The newly created NFL Alumni Academy has announced its first roster of college football stars and undrafted pro hopefuls.
Auburn standout DaVonte Lambert, four-year Syracuse starter Evan Adams and Louisiana Tech tackle O’Shea Dugas will join others from the ACC, SEC and elsewhere at a training camp at the Pro Football Hall of Fame.
The NFL Alumni Academy is run by Hall of Fame Resort & Entertainment, a publicly-traded company that is building a sports and entertainment complex around the Canton, Ohio, venue.
“The idea for the Academy is to continue the development of these kids—the top undrafted free agents and the ones who just missed the final cut in September—and run it from the second week of September through January,” said Mike Crawford, president and CEO of Hall of Fame Resort, in a phone interview about the planned annual event, which he hopes will “become another personnel department, if you will, for the 32 franchises to call upon.”
History shows that the crop of unsigned players likely contains a future superstar or two—Hall of Fame Rams quarterback Kurt Warner and New York Jets legend Wayne Chrebet were both undrafted players who didn’t make the cut at their first training camps. Even if a player isn’t a star, he has a good shot to get an NFL invite with further development—injuries and other team needs mean that players beyond a team’s practice squad of 12 reserves get a chance. This year, the NFL Alumni Academy roster is limited to offensive and defensive linemen and running backs. Next year more skill positions will be added to the camp, Crawford said.
The camp originated with the NFL Alumni Association, which worked with Hall of Fame Resort to develop the program. Last week, the academy announced its coaches, which include Mike Tice, Anthony Munoz and Jay Hayes. Players at the debut camp will exist in a bubble similar to other pro efforts this year: They will stay on the Canton campus while undergoing their position and skill training, strength and conditioning and mental development. The academy will stay in contact with NFL personnel departments, including sending video updates on players. An NFL squad has already called up one player set to join the camp, said Crawford.
For Hall of Fame Resort & Entertainment, the establishment of the academy is another step in the company’s effort to create a sports and entertainment attraction around the Hall of Fame, which attracts about a quarter of a million visitors a year.
“It allows us, as a business, an opportunity to have great, new, exclusive intellectual content that we can take and monetize in multiple ways,” explained Crawford. The drama of player lives could lend themselves to something akin to HBO’s Hard Knocks series, while footage of player training could feed into broader content plans. Hall of Fame Resort also expects to be able to sell multiple sponsorships for the academy, such as for apparel and gear. Other economic benefits to the company include the fact that players are staying on-site at a company-owned hotel and eating meals there, too. The direct cost of training is covered by the academy unless a player makes the NFL, in which case there is an arrangement with Hall of Fame Resort that generates a small profit per player, Crawford explained.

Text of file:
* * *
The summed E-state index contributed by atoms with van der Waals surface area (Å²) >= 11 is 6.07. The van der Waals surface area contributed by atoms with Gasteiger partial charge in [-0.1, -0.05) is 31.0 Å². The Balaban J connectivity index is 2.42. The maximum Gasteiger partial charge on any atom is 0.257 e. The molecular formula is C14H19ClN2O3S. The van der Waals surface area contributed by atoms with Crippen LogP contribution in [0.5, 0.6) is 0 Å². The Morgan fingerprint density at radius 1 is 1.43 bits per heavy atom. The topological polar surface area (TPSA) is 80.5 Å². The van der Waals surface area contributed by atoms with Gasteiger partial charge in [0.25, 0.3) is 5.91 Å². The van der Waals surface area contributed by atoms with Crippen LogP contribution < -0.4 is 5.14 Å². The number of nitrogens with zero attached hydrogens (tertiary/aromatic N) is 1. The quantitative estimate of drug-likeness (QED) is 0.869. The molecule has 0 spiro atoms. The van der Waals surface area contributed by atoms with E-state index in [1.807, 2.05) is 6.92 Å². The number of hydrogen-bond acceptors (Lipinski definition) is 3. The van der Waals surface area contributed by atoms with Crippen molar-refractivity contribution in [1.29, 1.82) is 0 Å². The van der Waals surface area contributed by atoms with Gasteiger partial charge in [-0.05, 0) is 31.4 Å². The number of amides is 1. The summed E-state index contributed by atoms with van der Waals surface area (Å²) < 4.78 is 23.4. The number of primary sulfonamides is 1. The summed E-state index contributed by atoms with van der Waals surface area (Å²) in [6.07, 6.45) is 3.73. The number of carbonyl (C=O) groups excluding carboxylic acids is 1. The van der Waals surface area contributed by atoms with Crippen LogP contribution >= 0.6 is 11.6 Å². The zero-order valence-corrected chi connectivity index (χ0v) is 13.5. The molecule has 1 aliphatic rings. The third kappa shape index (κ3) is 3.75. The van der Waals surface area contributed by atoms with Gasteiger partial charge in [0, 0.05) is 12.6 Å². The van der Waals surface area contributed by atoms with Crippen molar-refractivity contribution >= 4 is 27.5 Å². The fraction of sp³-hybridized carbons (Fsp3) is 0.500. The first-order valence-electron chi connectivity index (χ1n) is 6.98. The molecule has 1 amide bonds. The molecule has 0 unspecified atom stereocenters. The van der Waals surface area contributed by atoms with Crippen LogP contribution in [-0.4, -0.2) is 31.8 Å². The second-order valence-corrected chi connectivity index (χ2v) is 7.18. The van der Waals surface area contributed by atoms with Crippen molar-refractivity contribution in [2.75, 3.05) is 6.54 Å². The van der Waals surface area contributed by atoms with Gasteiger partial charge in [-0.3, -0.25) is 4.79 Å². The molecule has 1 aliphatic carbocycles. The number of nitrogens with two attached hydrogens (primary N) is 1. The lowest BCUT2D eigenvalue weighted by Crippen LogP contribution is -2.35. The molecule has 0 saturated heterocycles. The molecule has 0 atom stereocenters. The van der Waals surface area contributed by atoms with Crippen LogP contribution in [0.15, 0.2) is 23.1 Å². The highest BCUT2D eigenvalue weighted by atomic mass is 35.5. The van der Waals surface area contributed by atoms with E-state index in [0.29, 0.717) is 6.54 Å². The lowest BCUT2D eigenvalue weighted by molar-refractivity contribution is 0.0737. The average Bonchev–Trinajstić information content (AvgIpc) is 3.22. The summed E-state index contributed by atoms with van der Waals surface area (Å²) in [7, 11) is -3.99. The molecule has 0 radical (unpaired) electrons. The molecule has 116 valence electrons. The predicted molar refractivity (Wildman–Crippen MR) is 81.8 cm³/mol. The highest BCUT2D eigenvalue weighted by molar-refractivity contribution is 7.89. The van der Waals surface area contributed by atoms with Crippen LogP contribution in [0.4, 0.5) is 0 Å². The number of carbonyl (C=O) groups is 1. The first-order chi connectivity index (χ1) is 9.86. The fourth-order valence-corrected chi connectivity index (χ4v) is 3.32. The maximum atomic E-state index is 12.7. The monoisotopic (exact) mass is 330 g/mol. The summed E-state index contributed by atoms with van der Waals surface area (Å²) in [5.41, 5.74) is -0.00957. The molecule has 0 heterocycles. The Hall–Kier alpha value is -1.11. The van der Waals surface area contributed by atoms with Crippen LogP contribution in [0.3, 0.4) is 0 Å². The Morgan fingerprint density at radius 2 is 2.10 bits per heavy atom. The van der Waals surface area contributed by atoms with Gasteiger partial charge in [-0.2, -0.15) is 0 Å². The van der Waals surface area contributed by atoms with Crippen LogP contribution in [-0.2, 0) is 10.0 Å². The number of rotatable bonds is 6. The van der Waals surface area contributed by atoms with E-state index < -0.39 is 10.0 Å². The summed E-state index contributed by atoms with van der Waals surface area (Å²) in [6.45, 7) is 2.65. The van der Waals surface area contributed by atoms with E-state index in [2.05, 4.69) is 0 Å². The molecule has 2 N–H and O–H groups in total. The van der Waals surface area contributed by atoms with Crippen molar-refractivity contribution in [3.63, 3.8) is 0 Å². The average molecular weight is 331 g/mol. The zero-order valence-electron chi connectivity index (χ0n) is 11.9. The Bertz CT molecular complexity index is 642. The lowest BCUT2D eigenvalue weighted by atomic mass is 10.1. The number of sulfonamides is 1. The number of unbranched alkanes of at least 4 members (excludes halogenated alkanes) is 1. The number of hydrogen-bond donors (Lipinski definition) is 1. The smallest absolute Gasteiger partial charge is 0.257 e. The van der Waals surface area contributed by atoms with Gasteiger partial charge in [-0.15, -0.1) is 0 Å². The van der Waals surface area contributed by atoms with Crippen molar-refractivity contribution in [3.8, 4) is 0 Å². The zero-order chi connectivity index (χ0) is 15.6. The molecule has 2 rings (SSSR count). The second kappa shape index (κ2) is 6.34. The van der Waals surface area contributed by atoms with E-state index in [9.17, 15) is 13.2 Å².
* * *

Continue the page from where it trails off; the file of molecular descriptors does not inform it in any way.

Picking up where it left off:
Since 2015, Hall of Fame Resort has been redeveloping the site around the pro football shrine, starting with an expansion and refurbishment of the 23,000-person stadium named after late New Orleans Saints owner Tom Benson and the creation of areas to host youth sports tournaments. The next phase of development is slated to include a football-themed indoor waterpark, 82,000 square feet of retail and restaurant space, 75,000 square feet of mixed-use commercial space as well as a training center.
The company needs to execute on at least some of those plans. Since going public at $12.30 a share on July 1, Hall of Fame Resort has fallen more than 81% to close at $2.29 yesterday. The company filed this week to issue more shares to pay toward a bridge loan that comes due in November. Hall of Fame Resort & Entertainment, which trades under the ticker HOFV, is currently the worst performer on the JohnWallStreet Sports Index, Sportico’s index of 40 equities reflecting the state of the sports business. Since the index was launched on August 1, HOFV is down 58% while the index as a whole is up 16.6%.
Longer-term plans could include residential and mixed-use development on 600 nearby acres, according to an August presentation by the company, which also recently purchased a developmental fantasy football league. Hall of Fame Resort went public at the start of July by merging with a blank-check company.
“We’re doing something incredibly unique, where you have different ways for fans and guests to engage with the sport of professional football, in ways that they’re already spending time in, including fantasy and e-gaming,” said Crawford. The player academy is an example of what he believes the company can do around creating ways to draw more football fans to Canton as well as creating content for media efforts.
“It’s fantastic programming that you can monetize in many different ways as well as help kids get to the NFL,” said Crawford. “The more people we help grow and build and transition to their dreams, the better it is for us.”